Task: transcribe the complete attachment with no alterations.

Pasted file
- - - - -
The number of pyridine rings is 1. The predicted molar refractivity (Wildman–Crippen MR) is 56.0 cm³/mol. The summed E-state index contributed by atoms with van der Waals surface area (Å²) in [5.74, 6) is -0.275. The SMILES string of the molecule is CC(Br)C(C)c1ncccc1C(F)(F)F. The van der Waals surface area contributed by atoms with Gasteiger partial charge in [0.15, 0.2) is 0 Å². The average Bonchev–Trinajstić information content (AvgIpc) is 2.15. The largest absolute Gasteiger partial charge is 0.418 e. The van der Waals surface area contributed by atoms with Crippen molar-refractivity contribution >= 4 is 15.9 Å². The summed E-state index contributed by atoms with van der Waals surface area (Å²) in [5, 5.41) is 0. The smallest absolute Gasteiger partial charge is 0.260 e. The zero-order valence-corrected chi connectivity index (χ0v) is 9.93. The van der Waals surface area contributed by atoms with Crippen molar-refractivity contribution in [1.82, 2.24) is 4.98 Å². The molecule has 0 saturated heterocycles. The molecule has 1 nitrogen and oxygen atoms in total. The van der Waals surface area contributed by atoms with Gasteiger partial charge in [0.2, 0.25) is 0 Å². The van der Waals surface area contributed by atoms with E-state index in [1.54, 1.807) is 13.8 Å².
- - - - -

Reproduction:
The number of pyridine rings is 1. The predicted molar refractivity (Wildman–Crippen MR) is 56.0 cm³/mol. The summed E-state index contributed by atoms with van der Waals surface area (Å²) in [5.74, 6) is -0.275. The SMILES string of the molecule is CC(Br)C(C)c1ncccc1C(F)(F)F. The van der Waals surface area contributed by atoms with Gasteiger partial charge in [0.15, 0.2) is 0 Å². The average Bonchev–Trinajstić information content (AvgIpc) is 2.15. The largest absolute Gasteiger partial charge is 0.418 e. The van der Waals surface area contributed by atoms with Crippen molar-refractivity contribution >= 4 is 15.9 Å². The summed E-state index contributed by atoms with van der Waals surface area (Å²) in [5, 5.41) is 0. The smallest absolute Gasteiger partial charge is 0.260 e. The zero-order valence-corrected chi connectivity index (χ0v) is 9.93. The van der Waals surface area contributed by atoms with Crippen molar-refractivity contribution in [1.82, 2.24) is 4.98 Å². The molecule has 0 saturated heterocycles. The molecule has 1 nitrogen and oxygen atoms in total. The van der Waals surface area contributed by atoms with Gasteiger partial charge in [0.2, 0.25) is 0 Å². The van der Waals surface area contributed by atoms with E-state index in [1.54, 1.807) is 13.8 Å².